Do you legally have to use a Permit to Work for Confined Spaces?

The short answer is "probably" and you'd have to effectively demonstrate the criteria below to justify not using a permit to work in a confined space: 
  • The risks assessed are low and can be easily controlled.
  • The system of work is very simple.
  • Where you can be sure that other work activities being carried out cannot affect safe working in the confined space.
The Confined Spaces Regulations 1997, which apply to all workplaces, require that a safe system of work is used for any work in confined spaces, which should include the use of a permit to work system where there is a reasonably foreseeable risk of serious injury in entering or working in the confined space. If a trained, competent person, considering the advice of specialists and the results of the risk assessment, decides that any identified risks can be easily controlled, or the work system is very simple, a permit-to-work system does not have to be used. However, it is quite likely that companies will take the view that any and all work carried out in confined spaces presents a reasonably foreseeable risk of injury and so have a policy that a permit-to-work is always required for confined space work. Under the Regulations, a confined space is defined as any space that is substantially enclosed, and where there is a risk of serious injury from hazardous substances, or from conditions within the space, such as lack of oxygen or the risk of drowning.

Employers have a legal duty to identify all confined spaces in the workplace, and to assess the risks associated with working in them. Where it is not reasonably practicable to avoid entry into a confined space, a safe system of work must be put in place.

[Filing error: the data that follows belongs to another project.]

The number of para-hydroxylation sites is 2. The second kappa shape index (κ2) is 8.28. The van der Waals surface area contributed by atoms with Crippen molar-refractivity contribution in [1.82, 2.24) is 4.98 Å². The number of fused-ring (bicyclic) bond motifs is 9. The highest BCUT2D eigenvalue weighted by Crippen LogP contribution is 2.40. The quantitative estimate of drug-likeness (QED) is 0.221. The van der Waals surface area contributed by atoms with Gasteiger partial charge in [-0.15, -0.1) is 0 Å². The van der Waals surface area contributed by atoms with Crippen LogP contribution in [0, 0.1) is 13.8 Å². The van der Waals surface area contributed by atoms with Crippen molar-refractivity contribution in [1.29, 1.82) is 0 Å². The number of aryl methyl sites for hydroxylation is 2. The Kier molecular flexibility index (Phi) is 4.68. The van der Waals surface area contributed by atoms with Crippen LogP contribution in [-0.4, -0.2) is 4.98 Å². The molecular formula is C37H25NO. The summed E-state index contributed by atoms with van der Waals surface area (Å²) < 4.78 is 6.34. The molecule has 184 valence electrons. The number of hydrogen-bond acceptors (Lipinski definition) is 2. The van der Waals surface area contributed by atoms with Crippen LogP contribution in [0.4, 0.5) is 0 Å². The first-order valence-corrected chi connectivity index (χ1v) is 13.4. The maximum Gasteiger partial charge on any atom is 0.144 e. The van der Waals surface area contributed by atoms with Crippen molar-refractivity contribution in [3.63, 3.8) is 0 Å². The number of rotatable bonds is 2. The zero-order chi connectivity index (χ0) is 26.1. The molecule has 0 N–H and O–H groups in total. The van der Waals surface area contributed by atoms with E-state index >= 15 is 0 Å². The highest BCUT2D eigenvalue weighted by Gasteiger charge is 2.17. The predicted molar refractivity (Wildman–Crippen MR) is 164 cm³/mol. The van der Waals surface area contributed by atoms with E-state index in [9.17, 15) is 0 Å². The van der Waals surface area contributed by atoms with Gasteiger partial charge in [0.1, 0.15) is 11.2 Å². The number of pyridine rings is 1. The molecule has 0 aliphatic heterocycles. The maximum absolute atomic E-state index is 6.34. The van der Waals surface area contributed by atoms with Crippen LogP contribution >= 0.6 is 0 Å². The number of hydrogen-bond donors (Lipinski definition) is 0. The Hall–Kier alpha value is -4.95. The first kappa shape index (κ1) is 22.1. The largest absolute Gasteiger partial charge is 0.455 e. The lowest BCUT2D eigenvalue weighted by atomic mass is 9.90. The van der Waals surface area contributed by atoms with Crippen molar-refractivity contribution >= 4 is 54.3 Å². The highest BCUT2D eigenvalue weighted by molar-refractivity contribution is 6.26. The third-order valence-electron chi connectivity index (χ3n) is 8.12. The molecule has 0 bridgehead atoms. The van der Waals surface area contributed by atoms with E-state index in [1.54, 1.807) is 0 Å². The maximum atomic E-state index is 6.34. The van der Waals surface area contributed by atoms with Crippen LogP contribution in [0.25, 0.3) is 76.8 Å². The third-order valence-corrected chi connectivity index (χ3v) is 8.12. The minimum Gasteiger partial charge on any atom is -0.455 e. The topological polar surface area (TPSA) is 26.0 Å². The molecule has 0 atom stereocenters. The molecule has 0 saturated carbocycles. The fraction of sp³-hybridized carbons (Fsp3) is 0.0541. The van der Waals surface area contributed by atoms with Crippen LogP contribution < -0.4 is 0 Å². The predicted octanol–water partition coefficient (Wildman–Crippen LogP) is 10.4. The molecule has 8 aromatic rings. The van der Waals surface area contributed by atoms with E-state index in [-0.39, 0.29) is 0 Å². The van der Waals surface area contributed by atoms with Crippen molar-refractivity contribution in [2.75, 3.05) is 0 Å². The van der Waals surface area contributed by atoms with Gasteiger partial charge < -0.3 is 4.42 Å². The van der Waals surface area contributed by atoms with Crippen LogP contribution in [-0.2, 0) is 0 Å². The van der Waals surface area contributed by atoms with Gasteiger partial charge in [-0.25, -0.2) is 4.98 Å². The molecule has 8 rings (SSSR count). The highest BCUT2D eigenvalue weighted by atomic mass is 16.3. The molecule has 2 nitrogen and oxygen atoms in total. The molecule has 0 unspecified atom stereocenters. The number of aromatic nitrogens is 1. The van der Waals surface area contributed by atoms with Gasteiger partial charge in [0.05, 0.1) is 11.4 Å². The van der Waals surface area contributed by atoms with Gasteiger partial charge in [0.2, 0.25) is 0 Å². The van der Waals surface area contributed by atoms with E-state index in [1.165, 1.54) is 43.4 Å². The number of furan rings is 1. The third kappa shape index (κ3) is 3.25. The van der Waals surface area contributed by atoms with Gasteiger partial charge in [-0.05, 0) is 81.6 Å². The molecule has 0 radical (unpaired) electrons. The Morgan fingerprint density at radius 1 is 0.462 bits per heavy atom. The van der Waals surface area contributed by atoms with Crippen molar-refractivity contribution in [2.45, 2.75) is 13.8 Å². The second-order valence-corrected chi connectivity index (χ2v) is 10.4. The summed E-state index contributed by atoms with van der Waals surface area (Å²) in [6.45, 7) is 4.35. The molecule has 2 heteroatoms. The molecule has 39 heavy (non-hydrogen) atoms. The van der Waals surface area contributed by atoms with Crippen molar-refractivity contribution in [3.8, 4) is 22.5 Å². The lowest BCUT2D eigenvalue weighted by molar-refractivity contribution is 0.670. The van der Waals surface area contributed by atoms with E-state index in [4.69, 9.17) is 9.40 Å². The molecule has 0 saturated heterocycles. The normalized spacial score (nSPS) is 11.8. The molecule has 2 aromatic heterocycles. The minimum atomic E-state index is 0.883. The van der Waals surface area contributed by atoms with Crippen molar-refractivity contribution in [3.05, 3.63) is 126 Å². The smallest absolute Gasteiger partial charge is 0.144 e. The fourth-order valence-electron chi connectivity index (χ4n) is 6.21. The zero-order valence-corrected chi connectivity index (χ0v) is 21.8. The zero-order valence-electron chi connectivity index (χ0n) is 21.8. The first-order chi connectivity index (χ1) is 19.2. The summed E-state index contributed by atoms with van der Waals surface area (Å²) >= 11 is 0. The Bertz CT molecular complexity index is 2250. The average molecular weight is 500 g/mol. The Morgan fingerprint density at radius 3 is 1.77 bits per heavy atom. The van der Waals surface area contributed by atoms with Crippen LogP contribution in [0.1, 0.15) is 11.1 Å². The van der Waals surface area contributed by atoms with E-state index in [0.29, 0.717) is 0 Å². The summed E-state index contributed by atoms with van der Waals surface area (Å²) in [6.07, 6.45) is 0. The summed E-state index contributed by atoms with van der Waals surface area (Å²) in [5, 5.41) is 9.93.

The permit to work system for confined spaces must include written procedures for entry into and exit from the confined space, as well as procedures for monitoring and controlling the atmosphere within the space, and for communication between workers inside and outside the space. The permit to work system must also identify the individuals who are authorized to enter the confined space, and specify the precautions that must be taken to ensure that the work is carried out safely. The permit to work must be signed off by a competent person before work can begin, and it must be reviewed regularly to ensure that the work remains safe.

In summary, the use of a permit to work system is usually a legal requirement for work in confined spaces in the UK, and failure to comply with the Confined Spaces Regulations can result in legal action being taken against the employer. In 2019, a waste management company was fined £500,000 after an employee died while working in a confined space. The HSE found that the company had failed to use a permit-to-work system, and that the employee had not been adequately trained or supervised.

SG World offer a full range of paper permit to works including Confined Spaces as well as a 5D Contractor Management software platform with a customisable electronic Permit to Work module, including 5 default templates for Hazardous Substances, Hot Work, Working at Height, Electrical and Confined Spaces.

New call-to-action

Previous article How do induction safety videos help visiting contractors?
Next article Some good advice when moving from paper to digital permits to work